Oh yes, Lucent and AT&T were awarded costs for litigating the appeal. Dan Walters asks in his article how a small business would handle “the same imperious demands” of the BOE. They can’t; they almost always have to give in because to win is almost always a Pyrrhic victory. This is just another reason why the business climate in California is so dreadful.

Lawsuit Filed Over BOE’s Fixer-Upper

Sunday, January 17th, 2016

I’ve reported on California’s Board of Equalization headquarters building in Sacramento on two occasions. It seems some employees of the BOE aren’t happy at all, and have filed a lawsuit against the BOE alleging that the agency has known for years that the building is a health hazard.

While the BOE has publicly stated that the building is safe, there have been a few “minor” problems. Like glass windows randomly falling to the ground. Given the building is 24 stories tall, you may want to walk on the other side of the street if you’re ever near it. There’s also a few pipes that have corroded; back in 2012 that was only in the waste lines. The elevator doors have this tendency to stay closed when you want to exit the elevators. There was also that infestation of bats.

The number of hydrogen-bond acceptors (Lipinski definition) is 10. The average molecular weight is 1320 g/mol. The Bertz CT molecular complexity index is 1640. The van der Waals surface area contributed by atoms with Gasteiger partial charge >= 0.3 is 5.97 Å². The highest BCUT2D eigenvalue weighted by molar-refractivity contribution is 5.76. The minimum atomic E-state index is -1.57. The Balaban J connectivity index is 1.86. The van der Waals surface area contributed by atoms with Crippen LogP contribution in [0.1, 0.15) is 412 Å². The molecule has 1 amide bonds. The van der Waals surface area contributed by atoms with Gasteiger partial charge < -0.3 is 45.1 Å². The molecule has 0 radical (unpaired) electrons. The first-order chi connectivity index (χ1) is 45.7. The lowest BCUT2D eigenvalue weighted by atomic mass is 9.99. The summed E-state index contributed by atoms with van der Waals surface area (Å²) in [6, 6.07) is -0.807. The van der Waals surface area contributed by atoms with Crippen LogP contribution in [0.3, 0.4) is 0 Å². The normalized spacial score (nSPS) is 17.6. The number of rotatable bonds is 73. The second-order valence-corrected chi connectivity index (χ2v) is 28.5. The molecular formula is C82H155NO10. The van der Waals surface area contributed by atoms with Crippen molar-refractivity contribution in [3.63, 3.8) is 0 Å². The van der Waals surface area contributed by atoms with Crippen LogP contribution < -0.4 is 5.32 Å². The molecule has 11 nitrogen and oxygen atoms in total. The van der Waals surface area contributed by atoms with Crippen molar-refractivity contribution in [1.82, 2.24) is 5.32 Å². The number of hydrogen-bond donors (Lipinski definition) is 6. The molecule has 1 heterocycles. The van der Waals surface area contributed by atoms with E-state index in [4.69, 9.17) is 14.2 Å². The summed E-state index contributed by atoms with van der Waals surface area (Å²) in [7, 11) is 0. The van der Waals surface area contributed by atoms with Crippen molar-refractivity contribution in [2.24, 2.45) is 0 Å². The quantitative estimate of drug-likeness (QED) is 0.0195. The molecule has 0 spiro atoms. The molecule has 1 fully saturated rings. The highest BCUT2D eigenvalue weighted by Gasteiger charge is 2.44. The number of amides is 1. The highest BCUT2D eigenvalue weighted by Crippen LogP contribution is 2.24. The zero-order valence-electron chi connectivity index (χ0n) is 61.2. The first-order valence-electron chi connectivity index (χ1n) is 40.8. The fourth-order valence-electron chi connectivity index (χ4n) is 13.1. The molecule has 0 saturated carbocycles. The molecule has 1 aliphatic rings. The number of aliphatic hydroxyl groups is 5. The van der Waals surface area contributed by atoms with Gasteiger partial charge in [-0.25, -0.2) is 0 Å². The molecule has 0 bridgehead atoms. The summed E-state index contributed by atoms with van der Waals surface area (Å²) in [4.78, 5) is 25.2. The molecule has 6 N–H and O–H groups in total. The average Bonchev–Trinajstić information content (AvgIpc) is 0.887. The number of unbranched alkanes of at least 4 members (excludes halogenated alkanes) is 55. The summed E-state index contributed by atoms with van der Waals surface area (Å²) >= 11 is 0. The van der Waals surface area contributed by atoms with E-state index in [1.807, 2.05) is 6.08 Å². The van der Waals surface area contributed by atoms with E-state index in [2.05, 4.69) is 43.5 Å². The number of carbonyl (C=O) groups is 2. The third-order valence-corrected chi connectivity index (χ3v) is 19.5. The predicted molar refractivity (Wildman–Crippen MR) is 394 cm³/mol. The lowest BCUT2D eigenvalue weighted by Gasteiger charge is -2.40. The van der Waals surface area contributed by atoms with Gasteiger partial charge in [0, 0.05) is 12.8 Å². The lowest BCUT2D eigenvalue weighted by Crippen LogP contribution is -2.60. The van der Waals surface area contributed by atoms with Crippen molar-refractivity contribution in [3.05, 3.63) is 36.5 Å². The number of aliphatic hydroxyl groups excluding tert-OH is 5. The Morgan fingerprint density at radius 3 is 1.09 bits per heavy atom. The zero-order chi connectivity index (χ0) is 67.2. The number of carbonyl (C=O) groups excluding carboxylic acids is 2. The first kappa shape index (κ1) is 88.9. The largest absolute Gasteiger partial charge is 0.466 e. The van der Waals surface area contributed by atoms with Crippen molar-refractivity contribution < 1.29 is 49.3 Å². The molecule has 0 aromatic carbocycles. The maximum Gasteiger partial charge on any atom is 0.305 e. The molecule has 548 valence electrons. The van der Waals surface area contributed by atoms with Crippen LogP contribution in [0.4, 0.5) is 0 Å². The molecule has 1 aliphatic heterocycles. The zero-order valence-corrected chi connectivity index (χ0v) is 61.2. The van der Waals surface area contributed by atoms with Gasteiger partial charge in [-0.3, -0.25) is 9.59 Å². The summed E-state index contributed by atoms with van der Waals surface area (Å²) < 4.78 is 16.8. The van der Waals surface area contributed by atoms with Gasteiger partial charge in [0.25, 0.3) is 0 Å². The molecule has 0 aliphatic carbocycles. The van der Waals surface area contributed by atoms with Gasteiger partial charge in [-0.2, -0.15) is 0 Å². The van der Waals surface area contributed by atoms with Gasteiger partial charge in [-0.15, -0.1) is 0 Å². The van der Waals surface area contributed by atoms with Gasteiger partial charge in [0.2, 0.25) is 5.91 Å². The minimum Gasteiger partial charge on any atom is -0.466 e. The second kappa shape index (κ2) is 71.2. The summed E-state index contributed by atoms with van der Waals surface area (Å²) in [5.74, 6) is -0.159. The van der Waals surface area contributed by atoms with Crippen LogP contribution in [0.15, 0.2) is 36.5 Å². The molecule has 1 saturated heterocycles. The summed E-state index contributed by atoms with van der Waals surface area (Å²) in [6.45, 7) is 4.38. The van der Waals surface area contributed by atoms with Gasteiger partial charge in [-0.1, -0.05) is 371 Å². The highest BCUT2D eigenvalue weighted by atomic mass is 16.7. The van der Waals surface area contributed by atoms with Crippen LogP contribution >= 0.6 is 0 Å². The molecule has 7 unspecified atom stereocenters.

But the big issue for the lawsuit is toxic mold. Those windows that randomly pop out have done so supposedly because of bad seals. That leads also to water entering the building. Sacramento’s summers are very warm, so that water leads to mold. The lawsuit alleges that the BOE knew back in 1995 (two years after the building opened) that mold was an issue leading to all sorts of illnesses.

It will likely be years before the lawsuit makes its way to trial.

An Update on the BOE’s Fixer-Upper

Wednesday, March 12th, 2014

When I last wrote about the home of California’s Board of Equalization–one of two tax collecting agencies in California–I called it a fixer-upper. That might have been kind.